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  1. #1
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    "Call it nature or nurture, harmless fantasy or insidious indoctrination, but Hollywood is discovering that it still pays not to fight the royal urge."

    in the sentence above,why isn't there a "subject" before the first comma?does the sentence mean "no matter you call it nature or nurture.....,Hollywood is....."?if so,why is there a "but" ?
    is it correct grammar?

    thanks

  2. #2
    RonBee's Avatar
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    The subject of the first clause is an implied you.

    Yes. The clause means that it doesn't matter what you call it.

    The but is a way of saying that none of the preceding comments really matter. In other words, it is like saying that is beside the point.

    It is perfectly correct.

    :)

  3. #3
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    so it is grammatically correct to ellipsis the subject("you" in this case)?

    Quote Originally Posted by RonBee
    The subject of the first clause is an implied you.

    Yes. The clause means that it doesn't matter what you call it.

    The but is a way of saying that none of the preceding comments really matter. In other words, it is like saying that is beside the point.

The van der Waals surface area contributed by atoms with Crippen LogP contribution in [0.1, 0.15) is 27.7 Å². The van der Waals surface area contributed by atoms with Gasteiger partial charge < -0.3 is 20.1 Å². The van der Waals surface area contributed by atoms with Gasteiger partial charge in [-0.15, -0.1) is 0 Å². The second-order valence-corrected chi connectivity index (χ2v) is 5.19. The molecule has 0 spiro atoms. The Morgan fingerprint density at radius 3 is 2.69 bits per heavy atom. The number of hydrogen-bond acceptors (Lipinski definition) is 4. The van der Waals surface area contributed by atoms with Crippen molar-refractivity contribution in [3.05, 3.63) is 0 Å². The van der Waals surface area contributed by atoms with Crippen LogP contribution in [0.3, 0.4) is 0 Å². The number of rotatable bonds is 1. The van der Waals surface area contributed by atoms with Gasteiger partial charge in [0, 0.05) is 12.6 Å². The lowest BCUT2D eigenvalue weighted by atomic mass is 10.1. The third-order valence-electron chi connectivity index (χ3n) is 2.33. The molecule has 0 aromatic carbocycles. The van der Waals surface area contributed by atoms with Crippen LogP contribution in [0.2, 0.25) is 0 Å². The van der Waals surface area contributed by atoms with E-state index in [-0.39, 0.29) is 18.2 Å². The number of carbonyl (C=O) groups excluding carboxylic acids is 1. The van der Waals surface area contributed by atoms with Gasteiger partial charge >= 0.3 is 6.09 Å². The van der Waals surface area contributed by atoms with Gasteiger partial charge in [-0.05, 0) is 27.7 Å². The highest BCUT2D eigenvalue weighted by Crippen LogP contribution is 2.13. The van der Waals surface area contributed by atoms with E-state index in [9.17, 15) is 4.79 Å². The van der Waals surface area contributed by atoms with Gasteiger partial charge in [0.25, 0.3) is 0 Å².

It is perfectly correct.

    :)

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    Quote Originally Posted by mengta
    so it is grammatically correct to ellipsis the subject("you" in this case)?

    Quote Originally Posted by RonBee
    The subject of the first clause is an implied you.

    Yes. The clause means that it doesn't matter what you call it.

    The but is a way of saying that none of the preceding comments really matter. In other words, it is like saying that is beside the point.

    It is perfectly correct.

    :)
    Yes, it is perfectly correct, and it is not unusual, especially in imperative sentences. Example: "(You) Give me a dollar."

    :)

  5. #5
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    Quote Originally Posted by mengta
    so it is grammatically correct to ellipsis the subject("you" in this case)?
    Yes. I agree with Ron. The verb "call" is in the imperative form, although it is not really a command. Some would probably say that is in the subjunctive mood or call it an imperative-subjunctive, because it is rather hypothetical. In either case, the subject can be understood. :wink:

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